I must be in the wrong business. Silicon Motion Technologies (NASD:SIMO) announced that its quarter just ended (3/31) would be weak, and the stock rose 20%. Even the Associated Press headline said "Silicon Motion Tech See Sales Shortfall".
The company had some good reasons. Silicon Motion is in the fabless semiconductor business. They specialize in low-powered, high-performance solutions for the multimedia consumer electronics business. Silicon Tech's CEO said that "NAND flash memory prices fell significantly throughout the quarter".
For those of us who are not semiconductor jockeys, Wikipedia (www.wikipedia.com) tells us that NAND Flash uses tunnel injection for writing and tunnel release for erasing. NAND flash memory forms the core of the removable USB interface storage devices. The company added that since early March conditions had improved and that Q2 should be better than Q1.
Revenue for Q4 05 at Silicon Motion was $26.1 million. Granted, the company says that its business is seasonal, but the drop to $17.5 million that the company said it would turn in for Q1 06 is still disheartening.
The company's System-On-Chip products have been doing remarkably well, at least until recently. SoC products grew 133% from Q3 05 to Q4 05 and hit 947,000 units. It remains to be seen what has happened so far this year.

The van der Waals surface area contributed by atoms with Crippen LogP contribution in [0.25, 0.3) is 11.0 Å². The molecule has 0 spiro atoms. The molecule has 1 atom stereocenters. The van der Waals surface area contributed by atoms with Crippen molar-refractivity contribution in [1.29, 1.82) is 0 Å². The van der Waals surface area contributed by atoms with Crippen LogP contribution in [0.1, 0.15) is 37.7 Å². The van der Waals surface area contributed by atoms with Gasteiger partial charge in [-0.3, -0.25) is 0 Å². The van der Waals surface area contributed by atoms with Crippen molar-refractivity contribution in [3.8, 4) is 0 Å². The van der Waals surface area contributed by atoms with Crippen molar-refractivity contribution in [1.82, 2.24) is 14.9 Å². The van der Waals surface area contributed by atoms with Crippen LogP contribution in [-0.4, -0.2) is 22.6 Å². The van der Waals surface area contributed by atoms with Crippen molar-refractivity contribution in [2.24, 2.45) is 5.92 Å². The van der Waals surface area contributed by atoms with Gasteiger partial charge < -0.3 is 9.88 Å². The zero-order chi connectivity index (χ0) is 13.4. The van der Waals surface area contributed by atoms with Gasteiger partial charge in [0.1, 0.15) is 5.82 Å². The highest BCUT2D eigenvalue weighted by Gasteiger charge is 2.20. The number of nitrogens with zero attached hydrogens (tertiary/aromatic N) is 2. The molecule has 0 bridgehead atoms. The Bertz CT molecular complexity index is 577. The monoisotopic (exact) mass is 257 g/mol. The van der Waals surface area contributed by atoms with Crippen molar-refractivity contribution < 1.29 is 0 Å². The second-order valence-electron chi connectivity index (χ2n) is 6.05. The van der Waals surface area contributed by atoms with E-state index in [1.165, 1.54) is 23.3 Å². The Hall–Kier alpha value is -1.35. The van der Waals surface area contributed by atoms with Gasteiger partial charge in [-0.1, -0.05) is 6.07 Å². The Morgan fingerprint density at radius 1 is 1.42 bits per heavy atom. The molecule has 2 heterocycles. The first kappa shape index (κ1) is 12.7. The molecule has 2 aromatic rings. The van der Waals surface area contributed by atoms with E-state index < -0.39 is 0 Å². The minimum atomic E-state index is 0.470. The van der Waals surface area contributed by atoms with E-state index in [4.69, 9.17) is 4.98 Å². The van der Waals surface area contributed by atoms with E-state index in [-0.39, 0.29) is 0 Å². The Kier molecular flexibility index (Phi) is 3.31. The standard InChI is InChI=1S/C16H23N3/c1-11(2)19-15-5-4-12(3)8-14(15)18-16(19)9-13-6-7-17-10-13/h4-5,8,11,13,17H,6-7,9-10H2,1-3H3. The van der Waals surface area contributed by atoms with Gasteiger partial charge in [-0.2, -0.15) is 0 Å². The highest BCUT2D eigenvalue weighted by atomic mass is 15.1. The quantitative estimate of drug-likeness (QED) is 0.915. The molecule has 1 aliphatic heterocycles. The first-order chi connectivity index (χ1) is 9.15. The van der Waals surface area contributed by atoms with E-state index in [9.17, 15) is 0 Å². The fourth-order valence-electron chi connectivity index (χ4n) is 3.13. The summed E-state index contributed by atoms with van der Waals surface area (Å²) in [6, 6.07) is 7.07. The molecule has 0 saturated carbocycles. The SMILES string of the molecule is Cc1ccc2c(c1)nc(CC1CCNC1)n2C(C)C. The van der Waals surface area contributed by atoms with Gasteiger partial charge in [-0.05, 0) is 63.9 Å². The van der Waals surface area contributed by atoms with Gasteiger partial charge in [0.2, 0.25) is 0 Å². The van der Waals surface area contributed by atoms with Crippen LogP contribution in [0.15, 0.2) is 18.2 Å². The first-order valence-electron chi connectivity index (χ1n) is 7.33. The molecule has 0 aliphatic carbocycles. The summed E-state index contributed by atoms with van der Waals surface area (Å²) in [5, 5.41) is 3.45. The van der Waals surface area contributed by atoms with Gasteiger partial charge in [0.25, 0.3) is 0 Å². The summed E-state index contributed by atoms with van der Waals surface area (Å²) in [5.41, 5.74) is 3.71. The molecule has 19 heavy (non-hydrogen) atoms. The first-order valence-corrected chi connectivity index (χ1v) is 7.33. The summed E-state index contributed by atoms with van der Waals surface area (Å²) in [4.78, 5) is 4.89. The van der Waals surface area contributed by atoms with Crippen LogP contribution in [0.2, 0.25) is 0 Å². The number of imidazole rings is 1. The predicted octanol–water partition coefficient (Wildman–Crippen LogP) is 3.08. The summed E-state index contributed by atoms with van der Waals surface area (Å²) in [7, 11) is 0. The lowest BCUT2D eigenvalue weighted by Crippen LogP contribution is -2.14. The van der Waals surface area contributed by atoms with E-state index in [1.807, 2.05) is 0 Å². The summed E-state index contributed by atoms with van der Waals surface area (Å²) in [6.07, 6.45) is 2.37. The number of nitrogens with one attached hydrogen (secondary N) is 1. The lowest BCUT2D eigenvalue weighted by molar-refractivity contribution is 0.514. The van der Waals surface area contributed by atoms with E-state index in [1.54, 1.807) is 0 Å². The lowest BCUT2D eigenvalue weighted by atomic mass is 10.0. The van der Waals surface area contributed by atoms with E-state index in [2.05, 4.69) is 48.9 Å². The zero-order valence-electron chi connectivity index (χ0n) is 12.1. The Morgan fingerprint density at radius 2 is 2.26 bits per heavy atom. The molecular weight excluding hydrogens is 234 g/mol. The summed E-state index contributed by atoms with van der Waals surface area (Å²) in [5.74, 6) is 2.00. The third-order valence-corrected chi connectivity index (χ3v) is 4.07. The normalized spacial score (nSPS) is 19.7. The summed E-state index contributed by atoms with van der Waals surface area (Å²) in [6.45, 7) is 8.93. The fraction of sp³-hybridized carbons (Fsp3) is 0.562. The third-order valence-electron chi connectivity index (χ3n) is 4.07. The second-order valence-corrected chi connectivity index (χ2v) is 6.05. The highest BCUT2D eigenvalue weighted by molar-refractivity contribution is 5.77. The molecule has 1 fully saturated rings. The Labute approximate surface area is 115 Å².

Silicon Motion's financial house is in good order. The company has net income of $7.4 million in Q4 05 and had over $83 million in cash and short term securities.
The concern here should be that if Q2 is not strong as an ox, the run-up in the stock could hit a wall. It has gone from $8.75 earlier in this 52-week cycle to the present level of $14.45. The company sports a $441 million market cap which, according to Yahoo!Finance is 4.5 times sales.
The market does not like to be disappointed, and the rise in Silicon Motion on news that many would consider bad is an indication that a great deal is expected of results in the next couple of quarters.
SIMO Six Month Chart
Douglas A. McIntyre is the former Editor-in-Chief and Publisher of Financial World Magazine. He was also the president of Switchboard.com, which at the time was the 10th most visited site on the internet, according to MediaMetrix. He has been chief executive of FutureSource, LLC and On2 Technologies, Inc. and has served on the boards of TheStreet.com and Edgar Online. He does not own securities in companies he writes about. McIntyre can be reached at email@example.com